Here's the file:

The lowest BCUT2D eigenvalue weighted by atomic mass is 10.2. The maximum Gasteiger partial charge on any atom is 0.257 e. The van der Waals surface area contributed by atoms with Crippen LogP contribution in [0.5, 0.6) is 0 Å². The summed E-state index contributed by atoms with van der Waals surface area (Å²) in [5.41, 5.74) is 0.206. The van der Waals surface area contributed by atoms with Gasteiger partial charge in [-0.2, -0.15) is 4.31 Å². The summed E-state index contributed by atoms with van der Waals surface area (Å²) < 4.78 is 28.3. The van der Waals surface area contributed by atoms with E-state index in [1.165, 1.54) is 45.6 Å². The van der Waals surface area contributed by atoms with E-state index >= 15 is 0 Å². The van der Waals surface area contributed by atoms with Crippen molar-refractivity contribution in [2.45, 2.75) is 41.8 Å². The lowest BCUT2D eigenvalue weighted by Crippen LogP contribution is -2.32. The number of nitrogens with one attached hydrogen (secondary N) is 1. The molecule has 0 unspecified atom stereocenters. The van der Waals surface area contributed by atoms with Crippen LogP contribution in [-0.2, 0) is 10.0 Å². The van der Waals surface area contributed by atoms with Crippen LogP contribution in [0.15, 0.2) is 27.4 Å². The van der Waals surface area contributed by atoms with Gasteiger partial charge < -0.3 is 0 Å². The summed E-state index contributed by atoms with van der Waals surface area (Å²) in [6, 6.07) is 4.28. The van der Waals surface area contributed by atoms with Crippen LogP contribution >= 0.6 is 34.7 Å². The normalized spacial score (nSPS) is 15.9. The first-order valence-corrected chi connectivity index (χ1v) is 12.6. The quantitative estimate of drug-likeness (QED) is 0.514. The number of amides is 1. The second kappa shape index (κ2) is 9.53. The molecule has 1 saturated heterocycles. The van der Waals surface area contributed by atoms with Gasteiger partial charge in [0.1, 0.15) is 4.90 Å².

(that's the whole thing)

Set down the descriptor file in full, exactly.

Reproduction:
The lowest BCUT2D eigenvalue weighted by atomic mass is 10.2. The maximum Gasteiger partial charge on any atom is 0.257 e. The van der Waals surface area contributed by atoms with Crippen LogP contribution in [0.5, 0.6) is 0 Å². The summed E-state index contributed by atoms with van der Waals surface area (Å²) in [5.41, 5.74) is 0.206. The van der Waals surface area contributed by atoms with Gasteiger partial charge in [-0.2, -0.15) is 4.31 Å². The summed E-state index contributed by atoms with van der Waals surface area (Å²) < 4.78 is 28.3. The van der Waals surface area contributed by atoms with E-state index in [1.165, 1.54) is 45.6 Å². The van der Waals surface area contributed by atoms with E-state index >= 15 is 0 Å². The van der Waals surface area contributed by atoms with Crippen molar-refractivity contribution in [2.45, 2.75) is 41.8 Å². The lowest BCUT2D eigenvalue weighted by Crippen LogP contribution is -2.32. The number of nitrogens with one attached hydrogen (secondary N) is 1. The molecule has 0 unspecified atom stereocenters. The van der Waals surface area contributed by atoms with Crippen LogP contribution in [-0.2, 0) is 10.0 Å². The van der Waals surface area contributed by atoms with Crippen LogP contribution in [0.15, 0.2) is 27.4 Å². The van der Waals surface area contributed by atoms with Gasteiger partial charge < -0.3 is 0 Å². The summed E-state index contributed by atoms with van der Waals surface area (Å²) in [6, 6.07) is 4.28. The van der Waals surface area contributed by atoms with Crippen LogP contribution >= 0.6 is 34.7 Å². The normalized spacial score (nSPS) is 15.9. The first-order valence-corrected chi connectivity index (χ1v) is 12.6. The quantitative estimate of drug-likeness (QED) is 0.514. The number of amides is 1. The second kappa shape index (κ2) is 9.53. The molecule has 1 saturated heterocycles. The van der Waals surface area contributed by atoms with Gasteiger partial charge in [0.1, 0.15) is 4.90 Å².